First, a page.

Since You Left Me

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Since You Left Me
Author(s)
Publisher
Genre(s)
Age Range
12+
Release Date
August 28, 2012
ISBN
978-1606842966
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For Sanskrit Aaron Zuckerman, it isn’t easy to believe. Especially when all the people you care about leave.

His dad left after the divorce. The love of his life left in second grade. His best friend in Jewish school found God and practically left the planet. Now his yoga-teacher mom is falling in love with her spiritual guru, and she’s threatening to leave, too.

In a desperate attempt to keep his family together, Sanskrit tells just one small lie. And for a while it seems to be working. Because people start coming back. Sanskrit might even get the family he always wanted.

There’s just one little thing in his way. The truth.

Against the setting of modern-day Los Angeles, YA author Allen Zadoff presents a funny and heartbreaking novel about the search for love — and meaning — in a world where everyone is looking for something to hang on to.

Editor reviews

2 reviews
Sadder than Zadoff's usual, but still good
Overall rating
 
3.7
Plot
 
3.0
Characters
 
4.0
Writing Style
 
4.0
Sanskrit's family is a mess, and it all hits the fan when his flighty mother doesn't show up for a required parent-professor conference at Brentwood Jewish Academy. The family is already running afoul of the school; Sanskrit's divorced parents are not involved enough, and Sanskrit himself doesn't believe in God, much less in the tenants of the Jewish faith. His friend Herschel, who became very religious after a school trip to Israel, tries to keep him from completely blowing things, but can't stop Sanskrit from telling the administration, in a moment of desperation, that his mother has been in a car accident and is in the hospital in a neighboring community, in very bad health. While the Jewish community rallies around them, Sanskrit tries to keep the rest of his life from spiraling out of control. His father is too disorganized to really have much impact on the lives of Sanskrit and his sister, Sweet Caroline, and his yoga teacher mother is more concerned with her own spiritual journey than feeding her children, especially when a guru she has met on line comes from India to meet her. Sanskrit begins to realize how angry he is with the inattention from his mother, questions his beliefs even more, and works out old problems with his best friend in the second grade whom he loved, and by whom he felt dumped at a critical point in his life.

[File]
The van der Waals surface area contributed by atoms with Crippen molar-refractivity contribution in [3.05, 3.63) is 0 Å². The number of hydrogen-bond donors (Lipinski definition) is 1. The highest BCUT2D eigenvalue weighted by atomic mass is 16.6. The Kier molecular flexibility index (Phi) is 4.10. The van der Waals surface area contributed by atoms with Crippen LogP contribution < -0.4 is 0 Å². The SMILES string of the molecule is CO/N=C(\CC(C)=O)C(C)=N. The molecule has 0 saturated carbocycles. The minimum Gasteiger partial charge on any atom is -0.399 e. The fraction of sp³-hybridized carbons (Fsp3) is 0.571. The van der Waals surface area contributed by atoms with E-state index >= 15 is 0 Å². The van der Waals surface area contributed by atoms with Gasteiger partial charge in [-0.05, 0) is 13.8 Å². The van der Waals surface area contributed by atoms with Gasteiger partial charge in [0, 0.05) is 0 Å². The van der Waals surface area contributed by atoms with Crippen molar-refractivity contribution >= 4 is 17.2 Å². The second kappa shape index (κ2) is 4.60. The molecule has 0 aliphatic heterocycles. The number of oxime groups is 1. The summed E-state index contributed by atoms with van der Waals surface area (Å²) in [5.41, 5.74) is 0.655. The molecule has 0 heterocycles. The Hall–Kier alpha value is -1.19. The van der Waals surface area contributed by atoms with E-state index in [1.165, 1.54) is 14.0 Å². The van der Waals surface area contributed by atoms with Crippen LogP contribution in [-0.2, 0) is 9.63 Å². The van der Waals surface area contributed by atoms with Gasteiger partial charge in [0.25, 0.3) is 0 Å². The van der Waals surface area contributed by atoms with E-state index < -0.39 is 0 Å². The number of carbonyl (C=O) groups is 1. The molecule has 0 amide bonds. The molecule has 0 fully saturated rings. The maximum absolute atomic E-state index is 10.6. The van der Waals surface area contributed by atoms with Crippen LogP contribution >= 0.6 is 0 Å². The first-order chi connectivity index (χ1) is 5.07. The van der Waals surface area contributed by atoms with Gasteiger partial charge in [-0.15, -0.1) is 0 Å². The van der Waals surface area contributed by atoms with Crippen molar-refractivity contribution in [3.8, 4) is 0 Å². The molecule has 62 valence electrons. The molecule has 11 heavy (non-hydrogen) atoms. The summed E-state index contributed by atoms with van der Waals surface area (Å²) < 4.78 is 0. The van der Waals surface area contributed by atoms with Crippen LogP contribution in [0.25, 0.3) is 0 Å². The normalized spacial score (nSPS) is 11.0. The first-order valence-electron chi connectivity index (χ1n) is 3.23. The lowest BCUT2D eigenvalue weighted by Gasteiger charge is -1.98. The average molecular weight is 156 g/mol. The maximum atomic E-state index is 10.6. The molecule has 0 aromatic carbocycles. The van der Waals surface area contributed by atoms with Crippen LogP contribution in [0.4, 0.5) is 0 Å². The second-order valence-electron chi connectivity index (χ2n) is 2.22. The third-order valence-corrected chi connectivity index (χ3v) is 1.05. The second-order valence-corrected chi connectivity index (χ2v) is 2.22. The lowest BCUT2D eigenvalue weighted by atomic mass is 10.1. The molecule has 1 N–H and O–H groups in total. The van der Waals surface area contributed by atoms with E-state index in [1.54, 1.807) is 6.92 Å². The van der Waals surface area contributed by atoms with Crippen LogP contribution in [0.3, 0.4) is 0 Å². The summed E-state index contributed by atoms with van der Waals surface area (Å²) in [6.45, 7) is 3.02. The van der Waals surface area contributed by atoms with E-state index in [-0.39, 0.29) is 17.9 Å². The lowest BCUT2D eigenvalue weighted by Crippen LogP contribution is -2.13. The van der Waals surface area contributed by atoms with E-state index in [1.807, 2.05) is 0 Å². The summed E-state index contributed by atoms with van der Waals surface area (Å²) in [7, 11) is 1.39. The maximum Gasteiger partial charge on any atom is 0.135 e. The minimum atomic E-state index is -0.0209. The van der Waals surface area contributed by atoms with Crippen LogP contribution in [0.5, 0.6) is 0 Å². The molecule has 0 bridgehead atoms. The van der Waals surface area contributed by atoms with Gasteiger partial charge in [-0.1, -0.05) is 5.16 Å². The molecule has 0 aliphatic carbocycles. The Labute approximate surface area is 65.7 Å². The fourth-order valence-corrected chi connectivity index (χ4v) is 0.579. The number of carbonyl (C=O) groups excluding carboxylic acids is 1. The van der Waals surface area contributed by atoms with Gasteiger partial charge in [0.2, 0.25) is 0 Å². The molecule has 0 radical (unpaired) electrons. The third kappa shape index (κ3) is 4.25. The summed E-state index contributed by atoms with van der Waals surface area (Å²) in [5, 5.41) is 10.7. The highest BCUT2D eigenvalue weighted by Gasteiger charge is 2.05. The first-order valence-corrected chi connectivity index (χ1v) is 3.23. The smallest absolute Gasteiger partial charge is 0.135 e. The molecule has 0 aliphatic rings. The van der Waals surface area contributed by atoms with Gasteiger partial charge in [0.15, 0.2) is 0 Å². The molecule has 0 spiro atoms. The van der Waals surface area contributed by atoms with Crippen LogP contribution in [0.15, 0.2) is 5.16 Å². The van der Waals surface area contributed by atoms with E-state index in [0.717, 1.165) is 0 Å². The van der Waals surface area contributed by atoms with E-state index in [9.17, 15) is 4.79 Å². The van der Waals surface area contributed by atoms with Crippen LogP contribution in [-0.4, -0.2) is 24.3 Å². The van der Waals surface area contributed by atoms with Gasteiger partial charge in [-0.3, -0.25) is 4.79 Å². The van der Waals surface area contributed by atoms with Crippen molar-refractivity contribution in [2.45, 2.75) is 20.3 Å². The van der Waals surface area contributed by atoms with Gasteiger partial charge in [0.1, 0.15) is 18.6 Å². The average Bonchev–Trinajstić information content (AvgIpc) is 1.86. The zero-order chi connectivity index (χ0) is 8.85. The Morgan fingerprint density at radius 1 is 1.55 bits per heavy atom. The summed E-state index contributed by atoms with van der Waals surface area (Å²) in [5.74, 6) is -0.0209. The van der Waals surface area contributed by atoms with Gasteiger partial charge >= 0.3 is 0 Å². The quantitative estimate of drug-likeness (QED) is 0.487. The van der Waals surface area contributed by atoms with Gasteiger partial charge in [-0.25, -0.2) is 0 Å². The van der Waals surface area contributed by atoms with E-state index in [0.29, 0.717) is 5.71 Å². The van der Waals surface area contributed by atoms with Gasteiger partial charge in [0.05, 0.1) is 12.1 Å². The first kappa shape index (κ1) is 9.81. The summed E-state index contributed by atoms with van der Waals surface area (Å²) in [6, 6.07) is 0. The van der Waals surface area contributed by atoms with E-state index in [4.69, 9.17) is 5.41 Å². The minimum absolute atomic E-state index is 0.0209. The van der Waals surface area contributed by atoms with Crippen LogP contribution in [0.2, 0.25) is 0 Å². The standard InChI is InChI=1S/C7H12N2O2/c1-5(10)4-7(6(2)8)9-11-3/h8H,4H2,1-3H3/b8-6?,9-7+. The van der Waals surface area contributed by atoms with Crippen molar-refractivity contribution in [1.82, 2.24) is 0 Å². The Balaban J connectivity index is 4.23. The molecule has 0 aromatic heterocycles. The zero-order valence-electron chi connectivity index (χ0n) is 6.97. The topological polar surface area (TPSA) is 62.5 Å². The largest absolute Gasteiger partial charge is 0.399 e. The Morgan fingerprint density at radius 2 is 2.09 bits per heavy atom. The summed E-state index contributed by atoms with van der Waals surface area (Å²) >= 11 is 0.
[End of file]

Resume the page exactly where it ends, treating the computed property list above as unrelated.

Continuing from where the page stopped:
Good Points
I love Zadoff's writing. His Food, Girls and Other Things I Can't Have is very popular in my library. He's sort of like Sonnenblick on the sad parts, but not quite as funny. Very engaging, and his books are rich with details. Reminded me a bit of Paul Zindel's The Amazing and Death Defying Diary of Eugene Dingman, for no particularly good reason.

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HIDDEN DEPTHS AND YOGA MATS
(Updated: August 29, 2012)
Overall rating
 
4.3
Plot
 
4.0
Characters
 
5.0
Writing Style
 
4.0
In SINCE YOU LEFT ME, the new book by Allan Zadoff, Sanskrit is confused, although at first, he doesn't seem too bothered by that. Life is confusing, parents are confusing, religion is really confusing, and so on. That's just sort of how things are, and he's resignedly, if not happily, going along for the ride. Then he tells a little lie to cover up for his flaky mother missing parent-teacher conferences, and soon things are spiraling out of control.

The spiral is what engaged me. At first, I was a little wary of a story in which the main character is named Sanskrit Aaron, and who has a sister named Sweet Caroline. Yes, like the song. Lordy, I thought. Not another wacky-name-character book. I proceeded with caution, and one eyebrow raised.

It is therefore proof of Allan Zadoff's storytelling magic that by the end, I was completely engaged in the world of the book, and I knew that of course these two people (not characters, people) were called Sanskrit Aaron and Sweet Caroline, and wasn't that just the whole mess in a nutshell? Not once did I even so much as twitch a supercilious eyebrow. I was too busy reconsidering my place in the universe.

See, Mr. Zadoff is a sneaky, tricksy writer (I say that admiringly). He sucked me in with zany chapter titles like: "An Israeli woman with large breasts is calling my name." Like I'm going to resist that. So of course, I thought I was reading a fun book. A funny book. A light-and-easy-lemon-squeezy book. And so it is, right up until the moment it isn't, and suddenly I found myself thinking about the place of the divine in the universe, and what we owe (or don't) to our family and heritage, and what being a mother truly means, and what it must be like to let go of someone you believe you can't exist without, and...and... All that and more snuck up on me, softly and gently, so that I was laid bare to it, and found myself provoked into feeling and thinking about things I wasn't expecting to confront on a summer morning. It was like Brecht, only without the utterly depressingly negative view of humanity.

WHEN YOU LEFT ME is not depressing. It is not negative. The characters are flawed, but you forgive them (much like you do your crabby Aunt Lucy, because you know it's her just her way). By the end of the book, Sanskrit is perhaps more alone, but he's also more free, and that sense of possibility is the best part of being a teenager, setting foot upon a path, not knowing what will come, but hoping it will be wonderful.
Good Points
Nutty, but believable story
Philosophically challenging, yet ultimately comforting
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